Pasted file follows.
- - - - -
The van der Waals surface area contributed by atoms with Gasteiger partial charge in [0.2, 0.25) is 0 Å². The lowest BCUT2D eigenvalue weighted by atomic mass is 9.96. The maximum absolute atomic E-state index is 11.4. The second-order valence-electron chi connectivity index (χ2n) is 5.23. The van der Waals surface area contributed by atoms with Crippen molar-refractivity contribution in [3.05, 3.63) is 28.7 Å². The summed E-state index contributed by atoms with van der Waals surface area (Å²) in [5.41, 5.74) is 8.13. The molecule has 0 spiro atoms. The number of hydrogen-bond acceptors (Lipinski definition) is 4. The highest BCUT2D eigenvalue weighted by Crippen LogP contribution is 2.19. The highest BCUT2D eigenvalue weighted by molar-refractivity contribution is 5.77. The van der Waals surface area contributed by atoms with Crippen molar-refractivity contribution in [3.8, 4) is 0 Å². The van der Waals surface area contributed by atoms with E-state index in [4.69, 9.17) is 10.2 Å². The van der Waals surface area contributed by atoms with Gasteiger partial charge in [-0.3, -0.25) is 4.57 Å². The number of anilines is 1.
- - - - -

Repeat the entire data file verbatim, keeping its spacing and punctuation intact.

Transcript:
The van der Waals surface area contributed by atoms with Gasteiger partial charge in [0.2, 0.25) is 0 Å². The lowest BCUT2D eigenvalue weighted by atomic mass is 9.96. The maximum absolute atomic E-state index is 11.4. The second-order valence-electron chi connectivity index (χ2n) is 5.23. The van der Waals surface area contributed by atoms with Crippen molar-refractivity contribution in [3.05, 3.63) is 28.7 Å². The summed E-state index contributed by atoms with van der Waals surface area (Å²) in [5.41, 5.74) is 8.13. The molecule has 0 spiro atoms. The number of hydrogen-bond acceptors (Lipinski definition) is 4. The highest BCUT2D eigenvalue weighted by Crippen LogP contribution is 2.19. The highest BCUT2D eigenvalue weighted by molar-refractivity contribution is 5.77. The van der Waals surface area contributed by atoms with Crippen molar-refractivity contribution in [3.8, 4) is 0 Å². The van der Waals surface area contributed by atoms with E-state index in [4.69, 9.17) is 10.2 Å². The van der Waals surface area contributed by atoms with Gasteiger partial charge in [-0.3, -0.25) is 4.57 Å². The number of anilines is 1.